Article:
The "gold sparkle" parallels have been there from start to finish. They're back in Update.
As it turns out, Topps decided to give the gold parallels the "Cognac treatment". Update packs will include numbered gold parallels all 990 cards from Series 1, 2, and Update, similar to last year's "liquorfractors".
I'm a huge fan of the gold parallels, but even I think that's a bit of overkill on Topps' part.
The Golden Moments, Golden Greats, and '87 Mini insert sets all make their triumphant returns in Update.
The minis were the only ones I was happy to see. I was sick of the Golden Moments/Greats after my first blaster of Series 1.
In my view, Update's 1987 minis are the best of all. One of the best aspects of the original '87 Topps set was the rainbow-ish "Future Stars" labels that accompanied the likes of Bo Jackson.
Staying true to the original, Topps included the colorful designation on today's "future stars", such as Bryce Harper and Yu Darvish.
That alone made the minis one of my favorite parts of the box.
Making their debut in Update is the "Blockbusters" insert series.
I knew I'd love these from the moment I first heard about them. I've always had a weakness for newspaper-themed inserts, such as Topps' "Year in Review" set from a few years back.
Plus, big franchise-changing swaps are among my favorite aspects of baseball lore.
Although I wouldn't classify Ramirez-for-Eovaldi as one of "The Biggest Moves in Baseball History" just yet, it's still safe to say that these are a couple nice pieces of cardboard.
Even with those big, ugly trademarks.
For a "low-end" collector such as myself, the base cards are the meat of the box.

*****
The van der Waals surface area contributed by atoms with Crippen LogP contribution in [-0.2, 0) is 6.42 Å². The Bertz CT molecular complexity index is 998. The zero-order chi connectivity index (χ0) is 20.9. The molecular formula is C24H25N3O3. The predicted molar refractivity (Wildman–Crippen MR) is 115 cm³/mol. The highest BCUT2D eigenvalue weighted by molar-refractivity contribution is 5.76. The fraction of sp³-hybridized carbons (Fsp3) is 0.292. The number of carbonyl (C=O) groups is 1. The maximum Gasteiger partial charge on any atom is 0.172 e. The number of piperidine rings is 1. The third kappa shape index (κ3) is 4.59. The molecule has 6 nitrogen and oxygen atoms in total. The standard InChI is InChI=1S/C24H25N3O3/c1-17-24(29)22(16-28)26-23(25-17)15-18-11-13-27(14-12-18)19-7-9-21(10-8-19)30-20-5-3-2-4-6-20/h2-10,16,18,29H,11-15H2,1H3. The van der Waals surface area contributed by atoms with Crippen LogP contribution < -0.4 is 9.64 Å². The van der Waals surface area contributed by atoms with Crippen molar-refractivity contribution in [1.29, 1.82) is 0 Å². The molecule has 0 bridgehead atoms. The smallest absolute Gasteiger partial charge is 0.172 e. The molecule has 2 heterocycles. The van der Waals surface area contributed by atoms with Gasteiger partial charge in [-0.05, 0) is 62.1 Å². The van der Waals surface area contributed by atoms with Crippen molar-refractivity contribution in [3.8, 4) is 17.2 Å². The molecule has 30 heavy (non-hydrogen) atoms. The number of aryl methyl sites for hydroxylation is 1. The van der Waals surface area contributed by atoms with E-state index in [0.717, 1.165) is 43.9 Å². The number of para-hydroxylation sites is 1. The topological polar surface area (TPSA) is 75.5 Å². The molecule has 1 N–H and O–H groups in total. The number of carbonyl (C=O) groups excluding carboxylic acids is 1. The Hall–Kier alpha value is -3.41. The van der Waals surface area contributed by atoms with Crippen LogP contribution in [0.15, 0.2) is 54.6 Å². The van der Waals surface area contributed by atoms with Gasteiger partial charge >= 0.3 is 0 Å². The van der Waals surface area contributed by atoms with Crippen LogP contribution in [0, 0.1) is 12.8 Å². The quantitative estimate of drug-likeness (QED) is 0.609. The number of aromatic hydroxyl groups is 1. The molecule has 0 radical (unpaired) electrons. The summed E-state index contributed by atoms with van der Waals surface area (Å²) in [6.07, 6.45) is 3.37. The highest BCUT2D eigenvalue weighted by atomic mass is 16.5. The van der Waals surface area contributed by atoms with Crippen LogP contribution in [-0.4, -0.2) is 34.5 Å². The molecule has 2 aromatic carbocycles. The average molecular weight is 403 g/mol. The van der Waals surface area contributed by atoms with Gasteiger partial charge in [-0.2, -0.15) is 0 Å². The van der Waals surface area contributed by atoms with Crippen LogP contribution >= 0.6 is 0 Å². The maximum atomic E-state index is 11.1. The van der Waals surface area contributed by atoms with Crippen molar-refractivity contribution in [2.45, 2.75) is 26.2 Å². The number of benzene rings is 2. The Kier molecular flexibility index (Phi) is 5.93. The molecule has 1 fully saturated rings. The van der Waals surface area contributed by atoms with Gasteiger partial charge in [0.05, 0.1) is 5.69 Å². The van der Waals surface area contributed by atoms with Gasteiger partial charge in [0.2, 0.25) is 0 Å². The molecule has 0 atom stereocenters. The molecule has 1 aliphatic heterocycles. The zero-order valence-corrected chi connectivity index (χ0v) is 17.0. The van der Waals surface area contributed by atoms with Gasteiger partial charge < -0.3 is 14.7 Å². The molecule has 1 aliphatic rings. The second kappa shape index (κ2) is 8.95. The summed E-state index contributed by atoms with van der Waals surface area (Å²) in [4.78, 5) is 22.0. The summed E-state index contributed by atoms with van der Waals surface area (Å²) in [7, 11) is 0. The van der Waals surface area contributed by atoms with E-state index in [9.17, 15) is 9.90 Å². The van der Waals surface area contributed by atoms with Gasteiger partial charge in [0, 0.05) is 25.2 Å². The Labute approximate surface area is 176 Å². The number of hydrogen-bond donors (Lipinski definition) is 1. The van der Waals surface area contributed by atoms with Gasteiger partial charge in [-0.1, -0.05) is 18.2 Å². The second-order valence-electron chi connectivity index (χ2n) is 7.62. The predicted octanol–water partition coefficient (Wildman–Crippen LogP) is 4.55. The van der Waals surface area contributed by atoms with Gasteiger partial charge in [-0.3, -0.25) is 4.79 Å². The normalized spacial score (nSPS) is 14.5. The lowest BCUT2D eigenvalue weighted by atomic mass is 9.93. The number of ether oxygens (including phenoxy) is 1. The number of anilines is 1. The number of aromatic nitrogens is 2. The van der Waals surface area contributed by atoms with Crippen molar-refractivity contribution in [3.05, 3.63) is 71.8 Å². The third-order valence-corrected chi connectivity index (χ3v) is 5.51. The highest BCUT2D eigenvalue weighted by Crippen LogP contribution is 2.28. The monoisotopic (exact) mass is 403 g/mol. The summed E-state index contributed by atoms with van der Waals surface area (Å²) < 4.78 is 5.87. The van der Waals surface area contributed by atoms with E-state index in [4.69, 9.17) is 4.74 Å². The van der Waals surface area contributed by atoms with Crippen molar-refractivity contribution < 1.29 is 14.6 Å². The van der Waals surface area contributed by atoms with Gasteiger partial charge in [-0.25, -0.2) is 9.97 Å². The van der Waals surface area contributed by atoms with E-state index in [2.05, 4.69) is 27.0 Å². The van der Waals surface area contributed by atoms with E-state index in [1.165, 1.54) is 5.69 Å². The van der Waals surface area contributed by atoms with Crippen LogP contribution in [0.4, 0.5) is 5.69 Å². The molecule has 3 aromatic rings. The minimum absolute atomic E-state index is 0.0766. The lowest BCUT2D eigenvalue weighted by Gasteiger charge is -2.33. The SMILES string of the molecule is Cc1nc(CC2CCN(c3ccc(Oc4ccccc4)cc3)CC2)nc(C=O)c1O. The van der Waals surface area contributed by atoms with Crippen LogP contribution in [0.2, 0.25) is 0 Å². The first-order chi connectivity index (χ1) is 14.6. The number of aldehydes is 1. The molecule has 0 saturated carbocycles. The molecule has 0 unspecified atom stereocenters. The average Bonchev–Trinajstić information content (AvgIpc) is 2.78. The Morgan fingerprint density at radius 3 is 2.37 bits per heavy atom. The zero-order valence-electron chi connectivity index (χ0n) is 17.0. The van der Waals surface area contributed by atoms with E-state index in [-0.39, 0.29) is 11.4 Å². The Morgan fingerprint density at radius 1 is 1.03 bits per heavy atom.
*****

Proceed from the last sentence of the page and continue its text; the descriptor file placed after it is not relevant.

It's the reason I've bought Update so consistently over the last six years.
As I mentioned before, it's a great chance to see some of your favorite players in their brand-new uniforms. (Although I still don't understand why Topps had to give the short-print treatment to Youkilis as a White Sock or Thome as an Oriole.)
For my money, base sets don't get any better than Update.
This year was more of the same.
Although he's not in my binders, Shawn Camp's first card as a Cub is an absolute masterpiece. I'll be keeping this "throwback" in my miscellaneous "cool" pile for now.
Binder or not, I could never bring myself to let this one go.
A fantastic shot of one of my favorite players in-action.
This is the type of photo I'd love to see on more cards. Now that I think of it, there aren't a lot of shots that depict a close pickoff play.
If this one is any indication, that needs to change.
Another fine example of Topps' increased focus on photography in 2012.
Design-wise, it's pretty much been an average year. The "surfboard" doesn't stand out all that much.
Yet in terms of the photos, it's far and away been the best year to be a fan of flagship. Topps definitely succeeded in that realm.
Plus, Update gave me my new favorite card of Giancarlo Stanton in the process.
As usual, the "Home Run Derby" cards are back in Update.
Granting a horizontal issue to this year's Derby winner was a nice touch on Topps' part.
That doesn't change how ugly those jerseys are, though.
Update's All-Star subset makes a return in 2012 as well.